The UK Shared Prosperity Fund (UKSPF) is a central pillar of the UK government’s Levelling Up agenda and a significant component of its support for local areas of the UK. It will provide £2.6 billion of new funding for local investment by March 2025. All areas of the UK will receive an allocation from the Fund via a funding formula rather than a competition.
In order to access UKSPF funding, lead local authorities are being asked to complete an investment plan. In this, the authorities must set out how they intend to use and deliver the funding. UKSPF aims to empower local leaders and communities to deliver locally-identified priorities. The investment plan process has been designed with this in mind.
Lead local authorities have also been asked to develop their investment plan in conjunction with local stakeholders. Places should establish or designate a local partnership group to consult when developing their investment plan. Both the lead local authority and UK government must then agree the plans to unlock the allocations.
The fund will be split into three investment priorities (communities and place; supporting local business; and people and skills).
ERSA’s response to the UK Shared Prosperity Fund:
The People and Skills priority is most relevant to ERSA members, with the prospectus stating that; “Places can use their funding to help reduce the barriers some people face to employment and support them to move towards employment and education.”
However, UKSPF will focus on communities, place and local business interventions in 2022-23 and 2023-24. People and skills funding will follow, from 2024-25.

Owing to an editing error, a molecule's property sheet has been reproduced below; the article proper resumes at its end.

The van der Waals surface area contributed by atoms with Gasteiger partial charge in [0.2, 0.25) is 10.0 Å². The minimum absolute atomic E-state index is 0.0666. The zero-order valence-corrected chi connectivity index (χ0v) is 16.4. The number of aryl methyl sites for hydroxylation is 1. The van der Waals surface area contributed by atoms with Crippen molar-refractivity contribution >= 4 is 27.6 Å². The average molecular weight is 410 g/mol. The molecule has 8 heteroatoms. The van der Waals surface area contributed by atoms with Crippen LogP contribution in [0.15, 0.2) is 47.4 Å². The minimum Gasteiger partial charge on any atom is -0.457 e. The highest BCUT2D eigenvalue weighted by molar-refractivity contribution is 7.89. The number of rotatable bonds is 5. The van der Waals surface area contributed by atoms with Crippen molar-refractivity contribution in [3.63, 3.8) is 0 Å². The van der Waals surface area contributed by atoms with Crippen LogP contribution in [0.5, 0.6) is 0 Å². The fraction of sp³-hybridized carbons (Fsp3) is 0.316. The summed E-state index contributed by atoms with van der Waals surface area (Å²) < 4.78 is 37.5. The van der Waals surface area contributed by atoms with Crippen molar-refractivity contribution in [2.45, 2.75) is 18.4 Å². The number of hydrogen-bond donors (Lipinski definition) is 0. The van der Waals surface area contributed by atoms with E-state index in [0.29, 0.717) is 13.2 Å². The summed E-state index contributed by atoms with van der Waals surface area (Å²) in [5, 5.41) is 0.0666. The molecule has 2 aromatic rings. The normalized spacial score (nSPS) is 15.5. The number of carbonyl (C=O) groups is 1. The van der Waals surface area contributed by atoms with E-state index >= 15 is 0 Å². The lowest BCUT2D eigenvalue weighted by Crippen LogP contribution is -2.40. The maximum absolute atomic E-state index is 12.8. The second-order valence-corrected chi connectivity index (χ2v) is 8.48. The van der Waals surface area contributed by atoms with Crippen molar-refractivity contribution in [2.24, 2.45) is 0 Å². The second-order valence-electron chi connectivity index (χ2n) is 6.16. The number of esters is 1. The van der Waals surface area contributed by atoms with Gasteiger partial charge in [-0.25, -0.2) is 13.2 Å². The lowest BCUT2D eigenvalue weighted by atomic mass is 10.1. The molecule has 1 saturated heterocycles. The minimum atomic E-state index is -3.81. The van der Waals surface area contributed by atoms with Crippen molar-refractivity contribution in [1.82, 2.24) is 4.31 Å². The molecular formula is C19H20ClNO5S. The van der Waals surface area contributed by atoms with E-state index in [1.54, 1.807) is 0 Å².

One major concern for ERSA and its members is for the organisations that deliver over a larger geographical area than the local authority areas that have been selected by the government. The prospectus set out that lead local authorities working together to agree and commission people and skills activity is “strongly encouraged”. However, this leaves many organisations relying on the enterprise of lead local authorities. This leaves the future of many organisations and the people they support in limbo.
Similarly, if local authorities do not collaborate, which cannot always be easy due to the lack of avenues to facilitate this, will organisations have to make the same plea to several different lead local authorities in order to carry out vital provision? If this is the case, this seems incredibly counterintuitive to the government’s promise of “reducing levels of bureaucracy”.
In order to deliver effective programmes, in our view, a Case Management System should be a fundamental part of your operation, allowing users to record their end-to-end delivery, track progress and report to funding authorities and providing the ability to evidence the effectiveness of your projects.
With over 35 years’ experience in delivering multiple government funded contracts. CogniSoft’s YETI is the ideal system to support your delivery.
Please call 0161 777 2900 or email email@example.com to find out how CogniSoft can help you deliver your Employability and Skills programmes.